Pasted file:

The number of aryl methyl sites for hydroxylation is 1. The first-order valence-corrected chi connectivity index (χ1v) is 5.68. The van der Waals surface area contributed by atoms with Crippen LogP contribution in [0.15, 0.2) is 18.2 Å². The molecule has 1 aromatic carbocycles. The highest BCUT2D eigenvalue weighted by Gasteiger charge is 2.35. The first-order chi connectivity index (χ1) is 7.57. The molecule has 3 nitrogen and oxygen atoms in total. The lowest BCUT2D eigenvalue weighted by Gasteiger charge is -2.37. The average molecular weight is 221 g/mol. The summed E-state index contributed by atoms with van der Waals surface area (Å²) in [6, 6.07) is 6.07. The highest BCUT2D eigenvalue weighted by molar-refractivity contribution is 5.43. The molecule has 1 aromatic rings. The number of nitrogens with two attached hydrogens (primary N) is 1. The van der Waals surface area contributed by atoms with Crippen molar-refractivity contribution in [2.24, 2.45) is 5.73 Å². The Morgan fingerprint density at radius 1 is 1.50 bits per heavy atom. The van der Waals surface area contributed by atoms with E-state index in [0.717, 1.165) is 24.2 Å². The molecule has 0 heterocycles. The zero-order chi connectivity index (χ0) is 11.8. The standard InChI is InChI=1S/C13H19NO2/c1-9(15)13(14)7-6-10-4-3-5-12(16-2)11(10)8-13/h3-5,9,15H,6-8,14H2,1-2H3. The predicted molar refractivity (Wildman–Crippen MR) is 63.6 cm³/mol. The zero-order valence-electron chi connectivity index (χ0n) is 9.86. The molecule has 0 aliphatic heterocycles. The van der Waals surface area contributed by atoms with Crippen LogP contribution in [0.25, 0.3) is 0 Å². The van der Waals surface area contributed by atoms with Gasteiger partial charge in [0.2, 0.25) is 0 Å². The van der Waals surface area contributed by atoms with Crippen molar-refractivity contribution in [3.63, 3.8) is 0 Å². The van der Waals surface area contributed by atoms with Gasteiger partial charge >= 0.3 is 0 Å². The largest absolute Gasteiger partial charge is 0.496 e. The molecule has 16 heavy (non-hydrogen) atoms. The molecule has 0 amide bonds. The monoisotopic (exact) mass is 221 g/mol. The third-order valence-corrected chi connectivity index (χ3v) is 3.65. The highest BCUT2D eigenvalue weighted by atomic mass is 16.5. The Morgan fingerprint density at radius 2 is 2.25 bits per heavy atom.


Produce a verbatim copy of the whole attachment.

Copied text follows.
The number of aryl methyl sites for hydroxylation is 1. The first-order valence-corrected chi connectivity index (χ1v) is 5.68. The van der Waals surface area contributed by atoms with Crippen LogP contribution in [0.15, 0.2) is 18.2 Å². The molecule has 1 aromatic carbocycles. The highest BCUT2D eigenvalue weighted by Gasteiger charge is 2.35. The first-order chi connectivity index (χ1) is 7.57. The molecule has 3 nitrogen and oxygen atoms in total. The lowest BCUT2D eigenvalue weighted by Gasteiger charge is -2.37. The average molecular weight is 221 g/mol. The summed E-state index contributed by atoms with van der Waals surface area (Å²) in [6, 6.07) is 6.07. The highest BCUT2D eigenvalue weighted by molar-refractivity contribution is 5.43. The molecule has 1 aromatic rings. The number of nitrogens with two attached hydrogens (primary N) is 1. The van der Waals surface area contributed by atoms with Crippen molar-refractivity contribution in [2.24, 2.45) is 5.73 Å². The Morgan fingerprint density at radius 1 is 1.50 bits per heavy atom. The van der Waals surface area contributed by atoms with E-state index in [0.717, 1.165) is 24.2 Å². The molecule has 0 heterocycles. The zero-order chi connectivity index (χ0) is 11.8. The standard InChI is InChI=1S/C13H19NO2/c1-9(15)13(14)7-6-10-4-3-5-12(16-2)11(10)8-13/h3-5,9,15H,6-8,14H2,1-2H3. The predicted molar refractivity (Wildman–Crippen MR) is 63.6 cm³/mol. The zero-order valence-electron chi connectivity index (χ0n) is 9.86. The molecule has 0 aliphatic heterocycles. The van der Waals surface area contributed by atoms with Crippen LogP contribution in [0.25, 0.3) is 0 Å². The van der Waals surface area contributed by atoms with Gasteiger partial charge in [0.2, 0.25) is 0 Å². The van der Waals surface area contributed by atoms with Crippen molar-refractivity contribution in [3.63, 3.8) is 0 Å². The van der Waals surface area contributed by atoms with Gasteiger partial charge >= 0.3 is 0 Å². The largest absolute Gasteiger partial charge is 0.496 e. The molecule has 16 heavy (non-hydrogen) atoms. The molecule has 0 amide bonds. The monoisotopic (exact) mass is 221 g/mol. The third-order valence-corrected chi connectivity index (χ3v) is 3.65. The highest BCUT2D eigenvalue weighted by atomic mass is 16.5. The Morgan fingerprint density at radius 2 is 2.25 bits per heavy atom.